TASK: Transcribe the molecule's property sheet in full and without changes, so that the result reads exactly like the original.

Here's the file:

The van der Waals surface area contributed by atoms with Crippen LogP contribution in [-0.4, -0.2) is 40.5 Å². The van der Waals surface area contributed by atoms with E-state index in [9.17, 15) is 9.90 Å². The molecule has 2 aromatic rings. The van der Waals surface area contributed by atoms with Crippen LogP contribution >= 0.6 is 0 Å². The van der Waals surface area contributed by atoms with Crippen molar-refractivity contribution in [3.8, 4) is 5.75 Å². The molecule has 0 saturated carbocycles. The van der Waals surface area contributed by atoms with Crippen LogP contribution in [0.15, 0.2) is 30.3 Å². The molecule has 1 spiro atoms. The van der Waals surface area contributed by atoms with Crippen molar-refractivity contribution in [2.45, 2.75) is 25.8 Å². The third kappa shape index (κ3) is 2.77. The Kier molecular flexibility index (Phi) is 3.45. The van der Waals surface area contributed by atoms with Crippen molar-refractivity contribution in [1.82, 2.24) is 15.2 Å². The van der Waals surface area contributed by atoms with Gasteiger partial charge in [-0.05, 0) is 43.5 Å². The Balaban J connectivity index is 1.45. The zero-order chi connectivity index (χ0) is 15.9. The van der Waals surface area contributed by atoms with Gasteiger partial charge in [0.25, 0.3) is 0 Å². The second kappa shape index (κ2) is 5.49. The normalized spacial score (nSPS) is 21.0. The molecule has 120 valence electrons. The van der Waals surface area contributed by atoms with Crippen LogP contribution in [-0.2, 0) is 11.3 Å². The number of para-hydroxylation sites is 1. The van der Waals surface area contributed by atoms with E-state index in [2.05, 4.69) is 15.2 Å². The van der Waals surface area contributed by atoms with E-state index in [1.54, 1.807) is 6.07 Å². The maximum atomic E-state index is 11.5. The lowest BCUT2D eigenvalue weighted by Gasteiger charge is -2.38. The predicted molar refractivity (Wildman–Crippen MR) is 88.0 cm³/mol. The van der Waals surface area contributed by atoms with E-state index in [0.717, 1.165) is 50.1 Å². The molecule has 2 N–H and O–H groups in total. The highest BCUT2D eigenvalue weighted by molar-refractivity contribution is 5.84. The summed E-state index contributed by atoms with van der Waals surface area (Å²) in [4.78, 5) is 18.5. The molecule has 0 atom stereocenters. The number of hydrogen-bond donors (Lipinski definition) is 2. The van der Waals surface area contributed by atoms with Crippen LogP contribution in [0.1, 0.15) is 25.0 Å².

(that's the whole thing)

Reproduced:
The van der Waals surface area contributed by atoms with Crippen LogP contribution in [-0.4, -0.2) is 40.5 Å². The van der Waals surface area contributed by atoms with E-state index in [9.17, 15) is 9.90 Å². The molecule has 2 aromatic rings. The van der Waals surface area contributed by atoms with Crippen LogP contribution >= 0.6 is 0 Å². The van der Waals surface area contributed by atoms with Crippen molar-refractivity contribution in [3.8, 4) is 5.75 Å². The molecule has 0 saturated carbocycles. The van der Waals surface area contributed by atoms with Crippen LogP contribution in [0.15, 0.2) is 30.3 Å². The molecule has 1 spiro atoms. The van der Waals surface area contributed by atoms with Crippen molar-refractivity contribution in [2.45, 2.75) is 25.8 Å². The third kappa shape index (κ3) is 2.77. The Kier molecular flexibility index (Phi) is 3.45. The van der Waals surface area contributed by atoms with Crippen molar-refractivity contribution in [1.82, 2.24) is 15.2 Å². The van der Waals surface area contributed by atoms with Gasteiger partial charge in [-0.05, 0) is 43.5 Å². The Balaban J connectivity index is 1.45. The zero-order chi connectivity index (χ0) is 15.9. The van der Waals surface area contributed by atoms with Gasteiger partial charge in [0.25, 0.3) is 0 Å². The second kappa shape index (κ2) is 5.49. The normalized spacial score (nSPS) is 21.0. The molecule has 120 valence electrons. The van der Waals surface area contributed by atoms with Crippen LogP contribution in [-0.2, 0) is 11.3 Å². The number of para-hydroxylation sites is 1. The van der Waals surface area contributed by atoms with E-state index in [2.05, 4.69) is 15.2 Å². The van der Waals surface area contributed by atoms with E-state index in [1.54, 1.807) is 6.07 Å². The maximum atomic E-state index is 11.5. The lowest BCUT2D eigenvalue weighted by Gasteiger charge is -2.38. The predicted molar refractivity (Wildman–Crippen MR) is 88.0 cm³/mol. The van der Waals surface area contributed by atoms with E-state index in [0.717, 1.165) is 50.1 Å². The molecule has 2 N–H and O–H groups in total. The highest BCUT2D eigenvalue weighted by molar-refractivity contribution is 5.84. The summed E-state index contributed by atoms with van der Waals surface area (Å²) in [4.78, 5) is 18.5. The molecule has 0 atom stereocenters. The number of hydrogen-bond donors (Lipinski definition) is 2. The van der Waals surface area contributed by atoms with Crippen LogP contribution in [0.1, 0.15) is 25.0 Å².